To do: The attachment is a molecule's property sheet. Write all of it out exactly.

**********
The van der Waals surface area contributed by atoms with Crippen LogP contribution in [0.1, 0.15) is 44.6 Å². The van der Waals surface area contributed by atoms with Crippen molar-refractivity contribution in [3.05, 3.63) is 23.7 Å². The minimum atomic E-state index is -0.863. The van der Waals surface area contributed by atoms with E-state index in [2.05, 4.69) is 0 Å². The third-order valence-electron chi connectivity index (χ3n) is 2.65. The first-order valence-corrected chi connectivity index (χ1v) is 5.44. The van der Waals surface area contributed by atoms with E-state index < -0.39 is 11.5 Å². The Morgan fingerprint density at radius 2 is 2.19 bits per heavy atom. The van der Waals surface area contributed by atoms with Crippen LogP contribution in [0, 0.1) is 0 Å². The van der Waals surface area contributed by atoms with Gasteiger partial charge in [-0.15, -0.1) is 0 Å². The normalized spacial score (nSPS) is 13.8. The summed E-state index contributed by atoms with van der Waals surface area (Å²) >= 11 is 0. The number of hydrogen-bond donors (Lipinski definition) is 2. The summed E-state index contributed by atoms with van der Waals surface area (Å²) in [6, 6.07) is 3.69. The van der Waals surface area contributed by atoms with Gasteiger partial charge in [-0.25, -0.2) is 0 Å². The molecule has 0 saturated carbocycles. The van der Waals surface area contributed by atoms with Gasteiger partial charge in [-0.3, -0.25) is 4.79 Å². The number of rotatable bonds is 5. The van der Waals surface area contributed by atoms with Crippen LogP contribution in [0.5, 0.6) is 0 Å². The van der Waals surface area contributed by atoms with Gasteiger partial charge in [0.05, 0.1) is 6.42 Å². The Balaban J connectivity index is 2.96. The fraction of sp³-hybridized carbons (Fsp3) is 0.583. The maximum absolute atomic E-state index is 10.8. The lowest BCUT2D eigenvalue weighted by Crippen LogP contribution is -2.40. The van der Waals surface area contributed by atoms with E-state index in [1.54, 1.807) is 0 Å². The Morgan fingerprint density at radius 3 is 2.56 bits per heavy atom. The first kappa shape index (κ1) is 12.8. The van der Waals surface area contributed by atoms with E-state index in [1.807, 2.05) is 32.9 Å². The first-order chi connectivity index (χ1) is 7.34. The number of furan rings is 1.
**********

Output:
The van der Waals surface area contributed by atoms with Crippen LogP contribution in [0.1, 0.15) is 44.6 Å². The van der Waals surface area contributed by atoms with Crippen molar-refractivity contribution in [3.05, 3.63) is 23.7 Å². The minimum atomic E-state index is -0.863. The van der Waals surface area contributed by atoms with E-state index in [2.05, 4.69) is 0 Å². The third-order valence-electron chi connectivity index (χ3n) is 2.65. The first-order valence-corrected chi connectivity index (χ1v) is 5.44. The van der Waals surface area contributed by atoms with E-state index < -0.39 is 11.5 Å². The Morgan fingerprint density at radius 2 is 2.19 bits per heavy atom. The van der Waals surface area contributed by atoms with Crippen LogP contribution in [0, 0.1) is 0 Å². The van der Waals surface area contributed by atoms with Gasteiger partial charge in [-0.15, -0.1) is 0 Å². The normalized spacial score (nSPS) is 13.8. The summed E-state index contributed by atoms with van der Waals surface area (Å²) >= 11 is 0. The number of hydrogen-bond donors (Lipinski definition) is 2. The summed E-state index contributed by atoms with van der Waals surface area (Å²) in [6, 6.07) is 3.69. The van der Waals surface area contributed by atoms with Gasteiger partial charge in [-0.25, -0.2) is 0 Å². The molecule has 0 saturated carbocycles. The van der Waals surface area contributed by atoms with Gasteiger partial charge in [-0.3, -0.25) is 4.79 Å². The number of rotatable bonds is 5. The van der Waals surface area contributed by atoms with Crippen LogP contribution in [0.5, 0.6) is 0 Å². The van der Waals surface area contributed by atoms with Gasteiger partial charge in [0.05, 0.1) is 6.42 Å². The Balaban J connectivity index is 2.96. The fraction of sp³-hybridized carbons (Fsp3) is 0.583. The maximum absolute atomic E-state index is 10.8. The lowest BCUT2D eigenvalue weighted by Crippen LogP contribution is -2.40. The van der Waals surface area contributed by atoms with E-state index in [1.54, 1.807) is 0 Å². The Morgan fingerprint density at radius 3 is 2.56 bits per heavy atom. The first kappa shape index (κ1) is 12.8. The van der Waals surface area contributed by atoms with E-state index in [1.807, 2.05) is 32.9 Å². The first-order chi connectivity index (χ1) is 7.34. The number of furan rings is 1.